Unpatched RainLoop Webmail Enables Email Theft


Email Security and Protection, Fraud and Cybercrime Management, Incident and Breach Response

Researchers have identified a cross-site scripting vulnerability

Prajeet Nair (@prajeetspeaks) •
April 22, 2022

Attackers gain full control of a session if an email is viewed. (Source: RainLoop website)

Researchers have discovered a code vulnerability in RainLoop, an open source web-based email client used by several organizations to exchange sensitive messages and files via email. Security Researchers at SonarSource claims that this vulnerability allows attackers to steal emails from victims’ inboxes.

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As Simon Scannell, vulnerability researcher at SonarSource, described it, an attacker can exploit the vulnerability in the code simply by sending a malicious email to a victim using RainLoop as an email client.

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“When the email is viewed by the victim, the attacker takes full control of the victim’s session and can steal any of their emails, including those containing highly sensitive information such as passwords, documents, and password reset links,” Scannell said. .

The discovered code flaw is a Stored Cross Site-Scripting, or XSS, vulnerability, tracked as CVE-2022-29360 and affects RainLoop version v1.16.0, which was released in May 2021.

A stored XSS occurs when a malicious script is injected directly into a vulnerable web application.

At the time of writing, Scannell says no official patch is available and the vulnerability can be exploited in any RainLoop installation that runs with default configurations.

“An attacker who knows the email address of an employee of a targeted organization can send the victim a maliciously crafted email. When displayed in the webmail interface, it executes a JavaScript payload hidden in the victim’s browser No further user interaction is required,” Scannell says.

SonarSource says it first contacted RainLoop about the flaw on November 30, 2021, but received no response. Subsequently, the researchers created a GitHub issue on December 6, 2021, but they say there has been no response yet.

Finally, the researchers contacted RainLoop on January 1, 2022, via email and the GitHub issue, to inform them of the 90-day disclosure policy, but there has still been no response from the vendor.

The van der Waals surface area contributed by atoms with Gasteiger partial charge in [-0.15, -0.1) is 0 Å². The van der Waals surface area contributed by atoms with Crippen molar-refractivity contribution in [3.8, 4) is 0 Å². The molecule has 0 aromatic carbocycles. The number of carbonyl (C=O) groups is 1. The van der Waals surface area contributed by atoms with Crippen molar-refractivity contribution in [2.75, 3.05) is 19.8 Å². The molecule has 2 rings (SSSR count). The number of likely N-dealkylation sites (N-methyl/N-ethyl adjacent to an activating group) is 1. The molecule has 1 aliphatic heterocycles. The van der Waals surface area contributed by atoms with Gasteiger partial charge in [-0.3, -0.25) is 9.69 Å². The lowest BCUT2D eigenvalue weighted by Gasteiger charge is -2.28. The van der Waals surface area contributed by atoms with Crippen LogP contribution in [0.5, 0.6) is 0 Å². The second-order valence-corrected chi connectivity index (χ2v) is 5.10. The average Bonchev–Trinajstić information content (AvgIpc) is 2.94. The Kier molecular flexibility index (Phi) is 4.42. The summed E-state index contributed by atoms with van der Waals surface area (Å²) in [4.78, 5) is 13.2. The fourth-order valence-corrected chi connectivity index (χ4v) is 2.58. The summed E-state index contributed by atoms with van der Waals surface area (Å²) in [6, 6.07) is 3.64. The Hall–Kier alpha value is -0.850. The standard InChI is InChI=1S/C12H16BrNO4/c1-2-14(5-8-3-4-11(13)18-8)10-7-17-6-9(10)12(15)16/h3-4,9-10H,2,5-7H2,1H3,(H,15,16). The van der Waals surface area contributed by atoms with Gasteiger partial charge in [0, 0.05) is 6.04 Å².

A spokesperson for RainLoop was not immediately available for comment.

Technical details

Scannell says RainLoop’s back-end is a PHP application, which acts as a proxy between a user and their mail server. “Similar to email clients, such as Thunderbird, it allows a user to connect to an email server, retrieve emails, view them, and send emails,” he says.

“SonarSource researchers have sounded the alarm that the vulnerability is exploitable if a victim receives a malicious email. Now it’s time for defenders to adapt, innovate faster, and thrive. While there isn’t a fix today, the silver lining is that Sonar has developed a fix that will give organizations time to assess whether RainLoop poses a risk to them,” said Sam Curry, Head of security at Cybereason, Information Security Media Group.

Since RainLoop is a web application, it converts incoming emails into HTML code, Scannell explains. The application must also ensure that the rendered HTML code is validated and does not contain any dangerous links or malicious components.

Scannell describes how RainLoop deploys the given stream to achieve this:

  • Receive untrusted HTML code from mail server.
  • Create an instance of PHP’s built-in DOMDocument class, which parses HTML into a tree of HTML elements and their attributes.
  • Depending on the configuration, allow or deny any dangerous content in the tree.
  • Convert a clean DOMDocument tree into HTML code.

“Intuitively, it makes sense to analyze code that tries to remove any dangerous HTML […] and find a weakness inside that code to bypass the sanitizer. However, our experience has shown that there are often logic bugs after running the sanitize steps. From the security researcher’s perspective, they’re much easier to spot and are often overlooked by developers,” Scannell says.

The researchers recommend that developers not modify any data once it has been cleaned, as this could reverse the disinfection step.

Scannell also recommends working with a DOM tree object instead of operating on HTML text, which leaves a lot more room for error.

critical issues

Avishai Avivi, chief information security officer at cybersecurity firm SafeBreach, says that based on available information, it appears that the RainLoop product is no longer actively maintained or supported.

According to Avivi, this highlights three issues for which the vendor is responsible: legacy code, technical debt, and third-party risk management.

“Although, arguably, RainLoop is offered as a free version, it has likely sold out in the past. There is no explicit indication that the product is no longer maintained or supported. The responsible action for the RainLoop team would have been to point this out so that users would avoid downloading, installing and using a tool that is no longer maintained,” says Avivi.

Many companies struggle with legacy code and technical debt issues. According to Avivi, companies may have several reasons for not fixing old code and products that are no longer supported. But, he says, as a result, the problem tends to get worse rather than go away.

“It has the potential to explode when a vulnerability is discovered and there is no one left in the company who can fix it,” Avivi says.

It says companies must consider the risk of using software or code from open source and must consider any critical dependencies on that code and address them in relevant business continuity considerations. activities.


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